Home » Perspective » David Hudson: Lozman decision has 3 golden nuggets for free expression advocates

By David L. Hudson Jr., published on June 19, 2018

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Fane Lozman in 2012. Lozman sued the city of Riviera Beach claiming that city officials retaliated against him when he was arrested and stopped from speaking during the public comments section of a city council meeting. Lower courts ruled against him, saying he had to prove that police did not have probable cause for the arrest before proceeding with his claim. But the Supreme Court overturned the ruling in June 2018, saying that a plaintiff could proceed with a retaliation lawsuit even if there was probable cause for arrest. (AP Photo/Alan Diaz, File, reprinted with permission from The Associated Press)

The U.S. Supreme Court’s decision in Lozman v. City of Riviera Beach, Florida (17-21) has some golden nuggets for free-expression advocates even though at first glance the opinion might seem quite narrow. 


The case involved a carping critic of the local government, who alleged that city officials concocted a comprehensive plan of retaliation against him, including arresting him at a public meeting after he had filed an earlier open-meetings lawsuit against them.


While the facts are complex and convoluted, the Court made some powerful points in favor of freedom of expression. First, the Court recognized that, at least under the facts of this case, that probable cause for an arrest doesn’t mean that government officials did not engage in unlawful retaliation.  In other words, probable cause for an arrest doesn’t give the government license to do whatever it wants.


Second, the Court specifically acknowledged that police officers could “exploit the arrest power as a means of suppressing speech.”   The arrest power is an awesome power held by the State.   An arrest is a seizure within the meaning of the Fourth Amendment.   Arresting people because they criticize the government is the hallmark of a police state, not a free society.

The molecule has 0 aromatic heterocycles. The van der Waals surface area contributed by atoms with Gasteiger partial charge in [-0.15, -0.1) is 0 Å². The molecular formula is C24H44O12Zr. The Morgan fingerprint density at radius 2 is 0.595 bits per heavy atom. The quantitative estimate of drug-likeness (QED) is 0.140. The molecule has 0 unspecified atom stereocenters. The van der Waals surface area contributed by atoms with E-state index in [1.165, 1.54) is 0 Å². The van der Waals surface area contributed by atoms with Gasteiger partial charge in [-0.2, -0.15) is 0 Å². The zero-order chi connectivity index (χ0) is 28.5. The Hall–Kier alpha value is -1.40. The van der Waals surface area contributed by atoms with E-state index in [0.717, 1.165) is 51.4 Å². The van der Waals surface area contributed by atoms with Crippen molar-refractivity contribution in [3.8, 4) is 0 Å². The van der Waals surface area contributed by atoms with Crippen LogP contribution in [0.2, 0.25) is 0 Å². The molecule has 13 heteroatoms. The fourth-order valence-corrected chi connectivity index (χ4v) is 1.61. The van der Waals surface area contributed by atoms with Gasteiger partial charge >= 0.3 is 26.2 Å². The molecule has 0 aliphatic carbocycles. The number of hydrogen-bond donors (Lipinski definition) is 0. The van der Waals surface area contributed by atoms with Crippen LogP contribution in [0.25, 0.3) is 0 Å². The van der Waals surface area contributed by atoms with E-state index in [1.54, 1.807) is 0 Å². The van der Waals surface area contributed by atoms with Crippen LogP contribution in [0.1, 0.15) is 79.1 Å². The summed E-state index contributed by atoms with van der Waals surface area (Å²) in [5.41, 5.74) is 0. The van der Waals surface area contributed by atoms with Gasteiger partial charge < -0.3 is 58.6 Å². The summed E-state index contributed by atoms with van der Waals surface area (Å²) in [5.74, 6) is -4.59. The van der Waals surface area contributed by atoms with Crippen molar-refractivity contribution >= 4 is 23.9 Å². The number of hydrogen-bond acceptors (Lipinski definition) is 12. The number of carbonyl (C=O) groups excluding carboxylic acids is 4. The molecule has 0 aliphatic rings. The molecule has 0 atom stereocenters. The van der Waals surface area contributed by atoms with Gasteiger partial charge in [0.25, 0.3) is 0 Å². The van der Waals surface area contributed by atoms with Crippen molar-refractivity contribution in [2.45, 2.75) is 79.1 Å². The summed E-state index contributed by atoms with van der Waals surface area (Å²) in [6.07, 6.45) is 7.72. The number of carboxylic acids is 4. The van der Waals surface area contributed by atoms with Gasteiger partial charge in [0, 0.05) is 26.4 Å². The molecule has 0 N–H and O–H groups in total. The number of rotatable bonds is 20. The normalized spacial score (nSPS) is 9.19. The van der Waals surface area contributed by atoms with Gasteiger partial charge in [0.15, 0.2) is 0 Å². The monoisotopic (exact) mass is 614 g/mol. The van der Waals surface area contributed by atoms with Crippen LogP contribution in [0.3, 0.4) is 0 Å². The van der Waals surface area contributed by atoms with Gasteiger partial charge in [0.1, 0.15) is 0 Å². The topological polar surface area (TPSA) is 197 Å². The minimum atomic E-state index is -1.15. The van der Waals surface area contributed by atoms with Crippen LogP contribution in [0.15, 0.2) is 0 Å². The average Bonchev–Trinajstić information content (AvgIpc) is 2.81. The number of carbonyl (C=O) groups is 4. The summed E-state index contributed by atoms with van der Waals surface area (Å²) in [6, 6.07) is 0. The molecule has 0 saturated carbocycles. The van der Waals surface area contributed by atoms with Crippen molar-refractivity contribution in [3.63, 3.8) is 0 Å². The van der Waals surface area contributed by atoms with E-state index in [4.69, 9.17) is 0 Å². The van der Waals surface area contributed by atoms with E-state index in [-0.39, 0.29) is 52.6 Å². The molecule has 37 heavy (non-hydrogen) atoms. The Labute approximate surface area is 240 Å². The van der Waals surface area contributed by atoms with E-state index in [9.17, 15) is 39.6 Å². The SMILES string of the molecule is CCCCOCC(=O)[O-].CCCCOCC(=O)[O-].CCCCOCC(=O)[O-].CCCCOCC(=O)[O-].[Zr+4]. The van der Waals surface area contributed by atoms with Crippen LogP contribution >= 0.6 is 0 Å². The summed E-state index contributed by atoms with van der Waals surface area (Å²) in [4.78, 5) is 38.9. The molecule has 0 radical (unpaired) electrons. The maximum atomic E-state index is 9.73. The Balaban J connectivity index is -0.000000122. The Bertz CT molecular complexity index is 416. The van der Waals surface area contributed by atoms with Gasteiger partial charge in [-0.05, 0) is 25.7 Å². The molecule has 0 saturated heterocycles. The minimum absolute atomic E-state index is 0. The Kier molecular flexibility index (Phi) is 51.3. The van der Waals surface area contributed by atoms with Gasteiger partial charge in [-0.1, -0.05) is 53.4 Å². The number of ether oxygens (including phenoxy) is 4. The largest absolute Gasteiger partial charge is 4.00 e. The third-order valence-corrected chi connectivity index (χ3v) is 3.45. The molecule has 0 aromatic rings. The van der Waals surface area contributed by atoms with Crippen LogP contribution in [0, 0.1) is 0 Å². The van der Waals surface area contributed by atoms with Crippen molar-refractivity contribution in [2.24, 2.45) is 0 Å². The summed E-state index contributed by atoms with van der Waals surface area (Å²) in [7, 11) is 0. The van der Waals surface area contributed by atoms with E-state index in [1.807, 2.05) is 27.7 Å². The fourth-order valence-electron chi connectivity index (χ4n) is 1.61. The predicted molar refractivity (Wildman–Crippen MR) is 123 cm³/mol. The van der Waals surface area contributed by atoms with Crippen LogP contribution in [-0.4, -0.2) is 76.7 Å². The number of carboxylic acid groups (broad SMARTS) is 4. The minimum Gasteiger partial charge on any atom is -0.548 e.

Third, the Court emphasized the importance of that forgotten freedom of the First Amendment – the right of petition. Year after year, the State of the First Amendment survey showed that precious few American recognized the last textually based freedom – “petition the government for a redress of grievances.”  


The Court wrote that “it must be underscored that this Court has recognized the ‘right to petition as one of the most precious of the liberties safeguarded by the Bill of Rights.”  Lozman had sued city previously. He had petitioned the courts for a redress of grievances.   Thus, the Court was correct to write that “Lozman’s speech is high in the hierarchy of First Amendment values.”


To reiterate, some may relegate the Lozman decision as one of lesser importance.  Don’t be fooled, it is not.  Instead, the decision is important for at least three reasons.  It holds that at least some retaliation claims are not foreclosed by the fact that police have probable cause to arrest.  It also recognizes the awesome chilling and speech-suppressing power of arrests.  And finally it emphasizes the importance of the freedom to petition the Government.


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